“No longer is the data storage repository in healthcare the doctor’s brain,” said Paul Grundy, MD, founding president of the Patient-Centered Primary Care Collaborative and IBM’s Director of Global Healthcare Transformation.
Grundy delivered the opening keynote of the day-long Clinical & Business Intelligence Symposium at HIMSS15 on Sunday, which explored the ways patient and claims data are being put to work driving efficiencies and improving care for populations.
Known as the “godfather of the patient-centered medical home,” Grundy made the case that unsustainable costs and unacceptable patient safety numbers (“we lose two 747 planeloads of people a day in this country because of medical errors”) mean it’s imperative to start putting electronic health records to work on a wide scale.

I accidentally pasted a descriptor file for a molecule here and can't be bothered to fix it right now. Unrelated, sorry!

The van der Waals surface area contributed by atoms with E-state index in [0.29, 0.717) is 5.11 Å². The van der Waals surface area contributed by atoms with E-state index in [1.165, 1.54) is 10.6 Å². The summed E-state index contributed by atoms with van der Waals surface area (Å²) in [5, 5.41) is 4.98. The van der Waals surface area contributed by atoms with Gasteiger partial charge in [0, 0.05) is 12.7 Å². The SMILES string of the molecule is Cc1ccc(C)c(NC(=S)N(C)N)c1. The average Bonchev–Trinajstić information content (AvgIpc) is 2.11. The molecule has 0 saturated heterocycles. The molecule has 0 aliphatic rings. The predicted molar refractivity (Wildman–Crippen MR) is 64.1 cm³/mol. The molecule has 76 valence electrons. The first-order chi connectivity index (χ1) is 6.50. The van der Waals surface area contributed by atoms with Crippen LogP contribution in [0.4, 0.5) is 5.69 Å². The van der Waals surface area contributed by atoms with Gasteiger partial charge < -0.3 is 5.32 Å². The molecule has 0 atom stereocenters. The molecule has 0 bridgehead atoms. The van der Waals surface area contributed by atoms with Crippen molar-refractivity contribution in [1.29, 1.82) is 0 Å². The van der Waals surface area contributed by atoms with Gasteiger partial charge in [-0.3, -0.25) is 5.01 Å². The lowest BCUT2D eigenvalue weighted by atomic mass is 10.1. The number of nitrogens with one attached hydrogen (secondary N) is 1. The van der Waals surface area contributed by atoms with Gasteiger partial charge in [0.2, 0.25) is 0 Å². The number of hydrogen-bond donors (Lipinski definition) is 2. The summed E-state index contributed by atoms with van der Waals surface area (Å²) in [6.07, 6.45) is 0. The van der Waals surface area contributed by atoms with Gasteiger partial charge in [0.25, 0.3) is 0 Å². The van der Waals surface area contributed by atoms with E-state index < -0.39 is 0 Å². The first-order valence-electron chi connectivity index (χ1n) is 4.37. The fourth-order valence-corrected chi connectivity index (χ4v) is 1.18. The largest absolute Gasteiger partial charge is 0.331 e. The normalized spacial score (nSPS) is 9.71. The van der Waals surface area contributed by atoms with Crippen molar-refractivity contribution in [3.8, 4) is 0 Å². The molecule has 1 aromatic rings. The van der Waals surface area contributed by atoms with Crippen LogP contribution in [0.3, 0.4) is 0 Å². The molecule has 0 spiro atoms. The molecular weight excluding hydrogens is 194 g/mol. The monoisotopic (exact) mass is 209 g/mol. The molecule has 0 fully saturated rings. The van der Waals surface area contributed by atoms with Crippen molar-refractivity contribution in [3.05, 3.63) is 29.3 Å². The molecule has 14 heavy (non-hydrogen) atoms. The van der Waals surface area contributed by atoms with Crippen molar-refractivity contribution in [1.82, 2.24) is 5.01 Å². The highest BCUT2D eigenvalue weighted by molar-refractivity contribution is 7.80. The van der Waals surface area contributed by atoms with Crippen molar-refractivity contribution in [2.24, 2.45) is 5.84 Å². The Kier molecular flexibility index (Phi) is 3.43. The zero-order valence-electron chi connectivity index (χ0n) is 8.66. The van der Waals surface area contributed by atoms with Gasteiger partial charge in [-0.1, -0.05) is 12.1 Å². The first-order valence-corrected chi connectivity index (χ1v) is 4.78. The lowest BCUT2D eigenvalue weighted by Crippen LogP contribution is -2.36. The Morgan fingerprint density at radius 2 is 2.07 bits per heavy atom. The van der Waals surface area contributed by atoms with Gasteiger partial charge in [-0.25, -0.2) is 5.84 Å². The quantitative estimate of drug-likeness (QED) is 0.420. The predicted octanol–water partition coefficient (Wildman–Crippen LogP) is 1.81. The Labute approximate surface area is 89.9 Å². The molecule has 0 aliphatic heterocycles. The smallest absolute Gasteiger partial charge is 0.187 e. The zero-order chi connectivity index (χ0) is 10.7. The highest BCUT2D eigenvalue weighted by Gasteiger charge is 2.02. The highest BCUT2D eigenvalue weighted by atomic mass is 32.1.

“For the first time, we really have data,” he said. “We tried this before, with HMOs, without data, and it wasn’t too successful. Now we’re moving into a whole new era.”
Arriving at this new paradigm of proactive, team-based care, where populations are managed down to the individual level, is not just a matter of slapping analytics on EHR data. It requires careful strategizing and cultural change.